Tuesday, September 13, 2011

Works in progress, in more ways than one

At least one swim friend and I hope to make Lake Natoma our year-round pool.

For as long as we can stand it, Jim Morrill and I are trading in the rectangular, crystal clear, chlorinated, usually (too) warm, lane-lined pools of our recent past, for the wide open glassy water of Natoma, with its sycamore-choked shorelines.

If we manage to swim at Natoma into next February, we will have gone a full year in its green, cool water. That's a lot of progressively cold water between now and then, but I think we can make it.

Sometimes, of course, we'll concede a battle here and there, and succumb to the confines of a concrete swimming hole. Jim lives far from Natoma, and life will intervene, as it must, on his plans to swim the lake as frequently as he'd like. I know I have to cure myself of "terminal mediocrity" and will use the pool on occasion to practice swimming faster.

And come January, when the Natomas water temperature drops to 48 degrees or so, I might not be able to stay in for the usual 1.4 to 3 miles without a wetsuit; I'll swim until sanity lures me out, and go to the pool to finish the distance. We'll lose some battles but win the crusade, hitting the lake three or four times a week.

We want to commemorate our craziness by creating a "club," including a logo, the development of which you see here above.

We usually swim at the southwest end of the lake, known as Nimbus Flat, named after the dam that creates a lake of Natoma; hence the title of the logo at the top, Nimbus Flat Earth Society. You can tell by the other rough logo variations (right) that Natoma isn't really a natural lake at all, but the upper trunk of the American River, downstream from where the three forks of that river meet at what is now Folsom Lake. It's dammed above and below.

The uniformly calm water as a result makes it ideal for competitive rowing, and the lake plays host to collegiate crewing championships.

(You can also tell that this snaky lake doesn't fit conveniently into a logo.)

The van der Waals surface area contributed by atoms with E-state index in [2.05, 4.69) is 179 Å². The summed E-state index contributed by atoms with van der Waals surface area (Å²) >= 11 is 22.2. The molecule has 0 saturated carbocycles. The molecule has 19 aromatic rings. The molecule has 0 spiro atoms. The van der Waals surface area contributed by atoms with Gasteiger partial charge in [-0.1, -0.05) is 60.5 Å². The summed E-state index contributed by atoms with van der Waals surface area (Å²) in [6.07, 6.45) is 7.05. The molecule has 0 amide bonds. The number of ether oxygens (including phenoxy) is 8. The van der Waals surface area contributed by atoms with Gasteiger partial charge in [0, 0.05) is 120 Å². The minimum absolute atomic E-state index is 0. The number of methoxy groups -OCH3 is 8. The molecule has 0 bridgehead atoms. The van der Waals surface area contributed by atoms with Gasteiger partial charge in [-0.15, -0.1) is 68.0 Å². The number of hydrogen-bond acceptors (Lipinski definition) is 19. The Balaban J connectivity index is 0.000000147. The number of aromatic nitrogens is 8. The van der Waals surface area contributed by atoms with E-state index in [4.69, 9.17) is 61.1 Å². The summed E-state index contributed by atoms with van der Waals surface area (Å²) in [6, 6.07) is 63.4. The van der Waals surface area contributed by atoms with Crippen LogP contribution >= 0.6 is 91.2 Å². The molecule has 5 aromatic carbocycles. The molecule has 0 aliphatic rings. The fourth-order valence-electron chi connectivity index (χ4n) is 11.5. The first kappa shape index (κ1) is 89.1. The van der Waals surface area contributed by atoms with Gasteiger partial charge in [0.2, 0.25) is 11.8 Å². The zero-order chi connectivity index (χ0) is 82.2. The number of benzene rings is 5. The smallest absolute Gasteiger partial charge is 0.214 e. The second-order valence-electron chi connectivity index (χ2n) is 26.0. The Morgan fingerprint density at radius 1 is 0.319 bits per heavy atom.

Natoma draws water off the bottom of Folsom, so it's cold most of the year, and swimmers and kayakers, particularly on the northern stretch of the lake, can feel a current, maybe 2 miles an hour tops.

Occasionally, we'll swim elsewhere on the lake, so maybe we want to identify with the entire lake, not just Nimbus Flat. Thus, Lake Natoma Knotheads or Nitwits.

Jim has swum from Nimbus to a place nearly midway at Willow Creek, a four mile round trip. I get in occasionally at the north east end of the lake at Negro Bar (named for African American gold seekers who built a settlement on the banks of the American River near Folsom), where the water is five to 10 degrees cooler than at Nimbus Flat, and swim under the new Folsom Bridge for about 1.3 miles.

We both have swum almost its entire length, 4.8 miles from Nimbus Flat to Rainbow Bridge. I've done it once, July 4 (video proof here); Jim and some of my swimming friends have done so several times.

When the year began I didn't think any of this possible. I thought I'd be lucky to get a few open water swims to get used to my Alcatraz swim in June, and spend the rest of the time in a pool. But as time went on, the reverse has happened. I was last in a pool in late June, about a week before the Alcatraz Sharkfest.

I welcome your suggestions for a good name for our lunatic group, something that will inspire me to create a logo, and I'll post them here. 

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